We are independent & ad-supported. We may earn a commission for purchases made through our links.
Advertiser Disclosure
Our website is an independent, advertising-supported platform. We provide our content free of charge to our readers, and to keep it that way, we rely on revenue generated through advertisements and affiliate partnerships. This means that when you click on certain links on our site and make a purchase, we may earn a commission. Learn more.
How We Make Money
We sustain our operations through affiliate commissions and advertising. If you click on an affiliate link and make a purchase, we may receive a commission from the merchant at no additional cost to you. We also display advertisements on our website, which help generate revenue to support our work and keep our content free for readers. Our editorial team operates independently of our advertising and affiliate partnerships to ensure that our content remains unbiased and focused on providing you with the best information and recommendations based on thorough research and honest evaluations. To remain transparent, we’ve provided a list of our current affiliate partners here.

What is an Intestinal Hernia?

Mary McMahon
By
Updated May 17, 2024
Our promise to you
WiseGeek is dedicated to creating trustworthy, high-quality content that always prioritizes transparency, integrity, and inclusivity above all else. Our ensure that our content creation and review process includes rigorous fact-checking, evidence-based, and continual updates to ensure accuracy and reliability.

Our Promise to you

Founded in 2002, our company has been a trusted resource for readers seeking informative and engaging content. Our dedication to quality remains unwavering—and will never change. We follow a strict editorial policy, ensuring that our content is authored by highly qualified professionals and edited by subject matter experts. This guarantees that everything we publish is objective, accurate, and trustworthy.

Over the years, we've refined our approach to cover a wide range of topics, providing readers with reliable and practical advice to enhance their knowledge and skills. That's why millions of readers turn to us each year. Join us in celebrating the joy of learning, guided by standards you can trust.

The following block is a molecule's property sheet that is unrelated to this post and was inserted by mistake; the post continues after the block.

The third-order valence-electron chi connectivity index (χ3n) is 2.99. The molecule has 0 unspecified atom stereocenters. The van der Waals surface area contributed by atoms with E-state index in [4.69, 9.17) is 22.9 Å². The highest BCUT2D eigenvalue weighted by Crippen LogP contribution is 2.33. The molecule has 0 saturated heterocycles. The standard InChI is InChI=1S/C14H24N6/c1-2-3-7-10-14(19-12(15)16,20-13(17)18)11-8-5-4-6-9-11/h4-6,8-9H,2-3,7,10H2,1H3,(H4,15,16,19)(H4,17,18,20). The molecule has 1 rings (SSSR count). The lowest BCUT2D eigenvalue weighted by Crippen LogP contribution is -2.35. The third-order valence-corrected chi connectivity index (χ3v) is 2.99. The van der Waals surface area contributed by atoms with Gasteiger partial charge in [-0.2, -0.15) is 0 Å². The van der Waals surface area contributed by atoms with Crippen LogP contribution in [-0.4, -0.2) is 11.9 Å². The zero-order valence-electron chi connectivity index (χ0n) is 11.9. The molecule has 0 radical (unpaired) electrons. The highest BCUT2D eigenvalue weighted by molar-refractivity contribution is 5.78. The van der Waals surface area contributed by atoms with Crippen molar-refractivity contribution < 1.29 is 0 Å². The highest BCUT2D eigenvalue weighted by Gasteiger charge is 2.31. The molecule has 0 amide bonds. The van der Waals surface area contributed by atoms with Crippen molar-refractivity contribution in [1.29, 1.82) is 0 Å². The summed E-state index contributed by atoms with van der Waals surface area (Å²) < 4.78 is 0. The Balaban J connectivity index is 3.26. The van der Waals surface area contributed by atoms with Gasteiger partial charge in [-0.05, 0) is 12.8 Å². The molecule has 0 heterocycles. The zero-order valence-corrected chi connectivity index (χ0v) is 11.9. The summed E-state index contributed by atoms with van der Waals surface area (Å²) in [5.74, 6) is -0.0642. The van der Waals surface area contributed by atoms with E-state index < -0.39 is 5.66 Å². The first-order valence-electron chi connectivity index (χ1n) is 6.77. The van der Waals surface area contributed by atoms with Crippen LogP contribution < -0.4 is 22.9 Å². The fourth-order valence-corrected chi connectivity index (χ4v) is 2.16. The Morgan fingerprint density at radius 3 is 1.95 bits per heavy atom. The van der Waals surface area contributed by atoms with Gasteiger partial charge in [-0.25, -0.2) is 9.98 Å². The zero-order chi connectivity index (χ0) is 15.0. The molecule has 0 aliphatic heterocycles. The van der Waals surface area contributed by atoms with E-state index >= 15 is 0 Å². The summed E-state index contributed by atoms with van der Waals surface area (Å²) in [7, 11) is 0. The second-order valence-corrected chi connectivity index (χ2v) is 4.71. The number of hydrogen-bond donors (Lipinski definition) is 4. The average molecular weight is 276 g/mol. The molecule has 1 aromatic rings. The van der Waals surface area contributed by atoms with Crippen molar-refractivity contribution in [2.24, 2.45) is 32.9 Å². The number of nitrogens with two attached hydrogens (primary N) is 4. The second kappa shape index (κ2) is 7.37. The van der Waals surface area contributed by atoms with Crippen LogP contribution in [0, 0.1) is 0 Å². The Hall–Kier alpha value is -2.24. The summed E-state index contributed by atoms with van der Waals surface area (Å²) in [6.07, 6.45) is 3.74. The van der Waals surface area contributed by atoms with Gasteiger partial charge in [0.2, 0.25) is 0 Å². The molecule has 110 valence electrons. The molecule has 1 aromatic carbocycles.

Editorial Standards

At WiseGeek, we are committed to creating content that you can trust. Our editorial process is designed to ensure that every piece of content we publish is accurate, reliable, and informative.

Our team of experienced writers and editors follows a strict set of guidelines to ensure the highest quality content. We conduct thorough research, fact-check all information, and rely on credible sources to back up our claims. Our content is reviewed by subject-matter experts to ensure accuracy and clarity.

We believe in transparency and maintain editorial independence from our advertisers. Our team does not receive direct compensation from advertisers, allowing us to create unbiased content that prioritizes your interests.

An intestinal hernia is a hernia in which the intestines push through the abdominal wall, creating a distinctive lump. The majority of hernias are inguinal hernias, which means that they appear around the groin region. This type of hernia is fairly common, occurring in people of all ages and all levels of physical condition. It is important to seek treatment for an intestinal hernia, as serious complications can develop if the hernia is allowed to persist.

The large or small intestine can be involved in a hernia. In both cases, the intestines find a weak point in the abdominal wall and push through it, creating what is known as a hernial sac. The herniation of the intestines can be accompanied by severe pain, and it is usually readily apparent because of the distinctive lump which forms under the skin. People can develop hernias after abdominal surgery, or as a result of severe strain.

Hernias must be treated surgically. In a hernia repair surgery, the intestines are pushed back into place and the weak point is covered with hernia mesh. The mesh keeps the intestines in place and provides a framework for tissue to grow on, effecting a repair while allowing the site to heal. While waiting for surgery, a patient may be asked to wear a hernia belt which applies pressure to the site, preventing the hernia from getting worse and increasing comfort.

In a reducible intestinal hernia, the intestines can easily be pushed back into place during the hernia repair. Incarcerated hernias involve loops of intestine which become trapped in the hernial sack, and they can become very serious medical problems. If the intestines are allowed to remain incarcerated, they may become strangulated, losing access to their blood supply. The loss of blood will cause the tissue in the intestines to die, causing the onset of gangrene.